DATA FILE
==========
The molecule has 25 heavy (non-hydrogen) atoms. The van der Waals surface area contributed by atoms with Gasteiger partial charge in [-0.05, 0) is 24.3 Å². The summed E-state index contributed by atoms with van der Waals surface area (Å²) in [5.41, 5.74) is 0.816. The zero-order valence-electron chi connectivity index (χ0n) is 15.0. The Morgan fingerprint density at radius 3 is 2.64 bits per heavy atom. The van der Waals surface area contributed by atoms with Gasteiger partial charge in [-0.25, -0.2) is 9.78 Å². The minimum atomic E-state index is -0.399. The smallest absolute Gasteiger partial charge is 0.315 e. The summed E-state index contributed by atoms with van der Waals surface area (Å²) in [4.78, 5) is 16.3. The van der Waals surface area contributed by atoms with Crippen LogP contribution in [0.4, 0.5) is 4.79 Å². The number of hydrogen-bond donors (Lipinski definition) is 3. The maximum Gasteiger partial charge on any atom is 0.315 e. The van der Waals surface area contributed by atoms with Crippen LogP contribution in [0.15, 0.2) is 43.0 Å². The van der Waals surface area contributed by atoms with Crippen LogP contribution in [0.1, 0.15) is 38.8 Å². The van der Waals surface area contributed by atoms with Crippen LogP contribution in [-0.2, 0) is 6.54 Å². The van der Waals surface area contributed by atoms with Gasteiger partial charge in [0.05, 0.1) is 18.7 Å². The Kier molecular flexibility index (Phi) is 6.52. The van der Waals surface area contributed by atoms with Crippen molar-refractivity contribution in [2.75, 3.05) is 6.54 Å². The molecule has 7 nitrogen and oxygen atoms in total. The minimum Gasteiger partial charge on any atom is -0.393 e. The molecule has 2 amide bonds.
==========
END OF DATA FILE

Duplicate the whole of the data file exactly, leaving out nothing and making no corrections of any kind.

The molecule has 25 heavy (non-hydrogen) atoms. The van der Waals surface area contributed by atoms with Gasteiger partial charge in [-0.05, 0) is 24.3 Å². The summed E-state index contributed by atoms with van der Waals surface area (Å²) in [5.41, 5.74) is 0.816. The zero-order valence-electron chi connectivity index (χ0n) is 15.0. The Morgan fingerprint density at radius 3 is 2.64 bits per heavy atom. The van der Waals surface area contributed by atoms with Gasteiger partial charge in [-0.25, -0.2) is 9.78 Å². The minimum atomic E-state index is -0.399. The smallest absolute Gasteiger partial charge is 0.315 e. The summed E-state index contributed by atoms with van der Waals surface area (Å²) in [4.78, 5) is 16.3. The van der Waals surface area contributed by atoms with Crippen LogP contribution in [0.4, 0.5) is 4.79 Å². The number of hydrogen-bond donors (Lipinski definition) is 3. The maximum Gasteiger partial charge on any atom is 0.315 e. The van der Waals surface area contributed by atoms with Crippen LogP contribution in [0.15, 0.2) is 43.0 Å². The van der Waals surface area contributed by atoms with Crippen LogP contribution in [0.1, 0.15) is 38.8 Å². The van der Waals surface area contributed by atoms with Crippen LogP contribution in [-0.2, 0) is 6.54 Å². The van der Waals surface area contributed by atoms with Gasteiger partial charge in [0.05, 0.1) is 18.7 Å². The Kier molecular flexibility index (Phi) is 6.52. The van der Waals surface area contributed by atoms with Crippen molar-refractivity contribution in [2.75, 3.05) is 6.54 Å². The molecule has 7 nitrogen and oxygen atoms in total. The minimum Gasteiger partial charge on any atom is -0.393 e. The molecule has 2 amide bonds.